2 players, with a blocking object in the middle


Are game objects that can have a representation on screen, apart from Background lists, these are the only things (as of now) that can make it onto the screen.

Each sprite must have at least one “Action”. The sprite itself only serves as a binding piece for different actions – as of now a sprite has only 3 items:

  • unique ID and a name
  • a default action
  • a list of actions


Actions in the classical sense are things a sprite can do, like:

  • go up
  • go down
  • climb
  • jump

Each action can have a different grafical representation on screen. The only grafic that is used for sprites are “animations” that were built using Vide. But the animation can also consist of a single vectorlist.

New invaders are spawned with a timer “cause”…

Actions are the elements where the ACTION is. Key elements of actions are:

  • Behaviour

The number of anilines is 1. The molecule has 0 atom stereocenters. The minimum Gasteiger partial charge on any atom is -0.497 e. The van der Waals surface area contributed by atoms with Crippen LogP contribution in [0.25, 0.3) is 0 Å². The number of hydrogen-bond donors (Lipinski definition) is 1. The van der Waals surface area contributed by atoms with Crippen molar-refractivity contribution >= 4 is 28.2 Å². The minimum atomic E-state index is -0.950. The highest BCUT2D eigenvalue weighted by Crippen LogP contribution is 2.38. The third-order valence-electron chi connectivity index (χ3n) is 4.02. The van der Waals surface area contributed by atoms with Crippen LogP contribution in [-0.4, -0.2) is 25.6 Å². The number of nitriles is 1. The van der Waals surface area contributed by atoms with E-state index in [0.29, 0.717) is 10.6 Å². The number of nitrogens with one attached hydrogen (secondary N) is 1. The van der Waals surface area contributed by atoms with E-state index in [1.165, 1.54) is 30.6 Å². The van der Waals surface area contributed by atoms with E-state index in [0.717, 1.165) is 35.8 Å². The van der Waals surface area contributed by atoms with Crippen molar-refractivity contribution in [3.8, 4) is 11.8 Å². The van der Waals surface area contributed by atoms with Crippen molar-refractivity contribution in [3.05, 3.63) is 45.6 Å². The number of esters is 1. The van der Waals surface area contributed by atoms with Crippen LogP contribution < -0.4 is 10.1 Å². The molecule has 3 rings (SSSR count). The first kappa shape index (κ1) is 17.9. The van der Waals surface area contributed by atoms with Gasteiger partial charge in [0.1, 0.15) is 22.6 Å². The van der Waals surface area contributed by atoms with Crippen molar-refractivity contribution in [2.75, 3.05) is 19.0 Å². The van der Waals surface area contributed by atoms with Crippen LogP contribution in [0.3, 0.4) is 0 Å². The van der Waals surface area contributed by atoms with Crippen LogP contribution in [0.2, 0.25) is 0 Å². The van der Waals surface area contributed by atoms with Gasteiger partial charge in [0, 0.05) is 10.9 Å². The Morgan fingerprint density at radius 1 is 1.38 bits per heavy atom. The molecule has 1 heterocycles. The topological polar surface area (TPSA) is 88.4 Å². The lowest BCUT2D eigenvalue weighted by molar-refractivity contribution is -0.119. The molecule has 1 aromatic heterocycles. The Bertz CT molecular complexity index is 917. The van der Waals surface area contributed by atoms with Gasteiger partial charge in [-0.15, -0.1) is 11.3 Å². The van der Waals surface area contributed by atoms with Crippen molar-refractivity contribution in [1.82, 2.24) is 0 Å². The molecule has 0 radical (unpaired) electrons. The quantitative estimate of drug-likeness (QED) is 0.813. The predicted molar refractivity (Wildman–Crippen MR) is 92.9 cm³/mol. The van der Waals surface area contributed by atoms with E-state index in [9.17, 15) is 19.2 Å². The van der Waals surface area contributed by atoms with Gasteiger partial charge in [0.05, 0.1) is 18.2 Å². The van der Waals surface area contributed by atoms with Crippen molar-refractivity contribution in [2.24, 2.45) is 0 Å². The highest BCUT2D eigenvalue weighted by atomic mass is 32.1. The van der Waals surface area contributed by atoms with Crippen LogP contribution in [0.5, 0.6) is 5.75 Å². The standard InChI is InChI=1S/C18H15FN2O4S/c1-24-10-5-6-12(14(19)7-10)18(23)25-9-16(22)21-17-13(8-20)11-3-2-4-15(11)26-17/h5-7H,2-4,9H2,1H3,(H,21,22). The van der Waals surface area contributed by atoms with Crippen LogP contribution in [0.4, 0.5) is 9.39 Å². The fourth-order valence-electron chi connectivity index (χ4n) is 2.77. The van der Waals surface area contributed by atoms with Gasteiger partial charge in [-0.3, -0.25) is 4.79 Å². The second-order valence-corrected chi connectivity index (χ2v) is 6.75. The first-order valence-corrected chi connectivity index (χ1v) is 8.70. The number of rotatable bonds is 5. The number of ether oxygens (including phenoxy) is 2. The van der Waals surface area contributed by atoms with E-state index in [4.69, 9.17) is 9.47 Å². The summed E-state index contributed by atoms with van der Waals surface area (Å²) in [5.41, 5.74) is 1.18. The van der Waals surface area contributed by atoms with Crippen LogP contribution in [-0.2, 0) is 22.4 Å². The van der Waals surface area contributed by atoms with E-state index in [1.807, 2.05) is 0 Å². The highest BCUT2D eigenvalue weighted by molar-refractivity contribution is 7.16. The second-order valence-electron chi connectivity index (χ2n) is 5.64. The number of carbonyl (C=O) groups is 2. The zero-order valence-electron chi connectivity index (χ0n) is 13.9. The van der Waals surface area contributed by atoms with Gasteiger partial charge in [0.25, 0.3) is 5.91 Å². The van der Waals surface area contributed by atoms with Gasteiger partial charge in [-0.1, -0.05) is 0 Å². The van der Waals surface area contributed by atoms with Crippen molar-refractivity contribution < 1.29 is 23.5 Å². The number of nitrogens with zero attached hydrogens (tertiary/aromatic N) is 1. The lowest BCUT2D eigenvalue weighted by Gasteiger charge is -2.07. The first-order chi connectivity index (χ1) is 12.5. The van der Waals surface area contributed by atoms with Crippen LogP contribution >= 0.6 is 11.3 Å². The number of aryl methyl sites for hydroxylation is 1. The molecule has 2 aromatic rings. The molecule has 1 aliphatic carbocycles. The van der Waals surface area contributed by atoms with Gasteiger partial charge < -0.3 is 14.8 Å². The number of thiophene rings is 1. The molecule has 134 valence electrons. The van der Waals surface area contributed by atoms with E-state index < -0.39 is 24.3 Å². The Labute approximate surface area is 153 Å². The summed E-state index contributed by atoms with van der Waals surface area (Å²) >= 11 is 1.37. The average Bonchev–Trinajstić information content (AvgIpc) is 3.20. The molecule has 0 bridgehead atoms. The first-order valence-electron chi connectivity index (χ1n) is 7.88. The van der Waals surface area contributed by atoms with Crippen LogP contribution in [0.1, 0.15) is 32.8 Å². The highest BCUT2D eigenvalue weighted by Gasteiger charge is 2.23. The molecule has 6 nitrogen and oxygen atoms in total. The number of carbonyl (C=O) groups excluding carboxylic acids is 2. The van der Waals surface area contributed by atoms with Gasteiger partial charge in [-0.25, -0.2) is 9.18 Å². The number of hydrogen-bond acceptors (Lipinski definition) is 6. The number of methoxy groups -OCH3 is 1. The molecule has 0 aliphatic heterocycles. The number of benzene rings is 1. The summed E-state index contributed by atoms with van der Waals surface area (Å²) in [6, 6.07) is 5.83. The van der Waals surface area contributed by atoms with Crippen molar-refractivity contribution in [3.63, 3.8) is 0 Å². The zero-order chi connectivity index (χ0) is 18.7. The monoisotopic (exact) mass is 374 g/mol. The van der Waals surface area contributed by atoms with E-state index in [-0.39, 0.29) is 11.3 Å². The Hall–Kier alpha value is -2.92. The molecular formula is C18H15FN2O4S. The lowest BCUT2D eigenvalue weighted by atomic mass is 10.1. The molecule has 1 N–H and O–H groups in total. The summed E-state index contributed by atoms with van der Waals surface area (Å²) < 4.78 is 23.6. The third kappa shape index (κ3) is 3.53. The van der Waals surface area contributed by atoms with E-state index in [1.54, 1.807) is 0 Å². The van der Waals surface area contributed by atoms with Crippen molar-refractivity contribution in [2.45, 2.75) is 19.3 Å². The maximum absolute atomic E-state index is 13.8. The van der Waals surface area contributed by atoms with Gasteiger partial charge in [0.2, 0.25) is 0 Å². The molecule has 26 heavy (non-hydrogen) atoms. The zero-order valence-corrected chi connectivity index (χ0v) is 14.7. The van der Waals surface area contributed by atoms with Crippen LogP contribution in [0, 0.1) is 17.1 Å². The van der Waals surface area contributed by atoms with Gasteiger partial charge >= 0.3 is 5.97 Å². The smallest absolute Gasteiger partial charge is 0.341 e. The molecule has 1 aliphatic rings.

This defines majorly what can be done, some already implemented:
    – player 1 controlled (joystick, – buttons… always joystick 1)
    – player 2 controlled (joystick, – buttons… always joystick 2)
    – parent direction (with this one can define “shots” – these sprites move in the direction of the parent when spawned)
    – patrol (define a path of coordinates)
    – text (this is how you print text – with a text sprite!)
    – trigger only
  • Trigger
    Each Action can have an arbitrary count of triggers.
    A trigger consists itself of following parts:
    a cause“,
    – joystick, button
    – position
    – sprite collision